Wednesday, September 25, 2002

Last year, when Enron was going down, some conservative bloggers found a silver lining in the cloud: no longer, they claimed, would "liberals" be able to grouse that Enron was responsible for the California energy crisis --- if they were running a scam, how could they go broke?

The logic here was never quite clear (things certainly didn't work out that way for Boston boy Charles Ponzi), but in any case, we now know that Enron was running several scams, not a few related to the California energy market. Nor were they the only ones --- the entire energy industry seems to have ganged up on California, while Dubya's FERC, staffed by his friends from the oilpatch, was refusing to intervene, and telling the state to bend over and take it. Over the past little while, we've had news of:

  • Enron's schemes to, among other things, tie up transmission lines with bogus transactions, to run transient local shortages into price spikes, by making sure they couldn't be relieved from elsewhere.
  • A report that companies running generators were playing the same game --- deliberately withholding available generator capacity (in plants which they had reported to the market regulators as in current working order, and ready to go).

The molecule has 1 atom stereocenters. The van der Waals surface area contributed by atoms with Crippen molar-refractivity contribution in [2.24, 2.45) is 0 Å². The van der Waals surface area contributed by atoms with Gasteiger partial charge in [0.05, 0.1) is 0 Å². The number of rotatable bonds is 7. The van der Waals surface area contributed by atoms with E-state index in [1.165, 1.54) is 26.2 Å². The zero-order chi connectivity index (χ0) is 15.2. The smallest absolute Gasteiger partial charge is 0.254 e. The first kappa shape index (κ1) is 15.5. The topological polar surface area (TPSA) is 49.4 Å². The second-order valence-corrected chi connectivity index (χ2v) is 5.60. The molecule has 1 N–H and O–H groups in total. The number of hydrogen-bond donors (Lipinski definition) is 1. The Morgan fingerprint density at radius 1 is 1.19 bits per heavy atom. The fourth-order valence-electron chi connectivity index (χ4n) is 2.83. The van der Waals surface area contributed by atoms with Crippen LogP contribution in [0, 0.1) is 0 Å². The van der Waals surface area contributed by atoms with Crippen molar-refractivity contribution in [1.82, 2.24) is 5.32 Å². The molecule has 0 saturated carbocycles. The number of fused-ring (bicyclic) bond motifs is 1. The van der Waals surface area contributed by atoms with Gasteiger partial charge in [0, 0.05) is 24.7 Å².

• Most recently, a similar scheme by El Paso involving its natural gas pipelines --- again, withholding capacity, with the obvious goal of running up the price.

Well, don't all rush to apologize at once.

An interesting sidelight is watching economists come to terms with what was clearly a massive failure of market machinery. Brad Delong notes that it's "[e]conomists' conventional knee-jerk belief" that scams like this shouldn't work --- "it almost never pays a company to withhold output unless it has a durable monopoly" --- and relays some analysis from his colleague Severin Borenstein, a specialist on energy markets, on structural reasons why they are peculiarly subject to this sort of manipulation. With all due respect to Profs. Borenstein and Delong, there's more going on; if all we have to consider are structural issues which are common to all energy markets, wouldn't we have seen the same massive wholesale price run-ups in, say, Pennsylvania?

What's odd is that there's an obvious factor which Delong hasn't bothered to mention yet: the California energy market failed because it was rigged to fail. Energy company lobbyists, particularly from Enron, were heavily involved in writing the legislation which created the market, and were directly responsible for some of its peculiar features, particularly the lack of transparency which enabled some of Enron's trading games. And while it's not been clear to me exactly who was responsible for the outright ban on long-term energy contracts, which power retailers otherwise might have used to limit their exposure to short-term price fluctuations, the energy suppliers certainly didn't disabuse the legislature of that notion, nor hesitate to take advantage after the fact.

Economists sometimes describe markets as natural phenomena. Personally, I think of them as carefully engineered human artifacts; it makes it easier to pose the questions, engineered by whom and for what...


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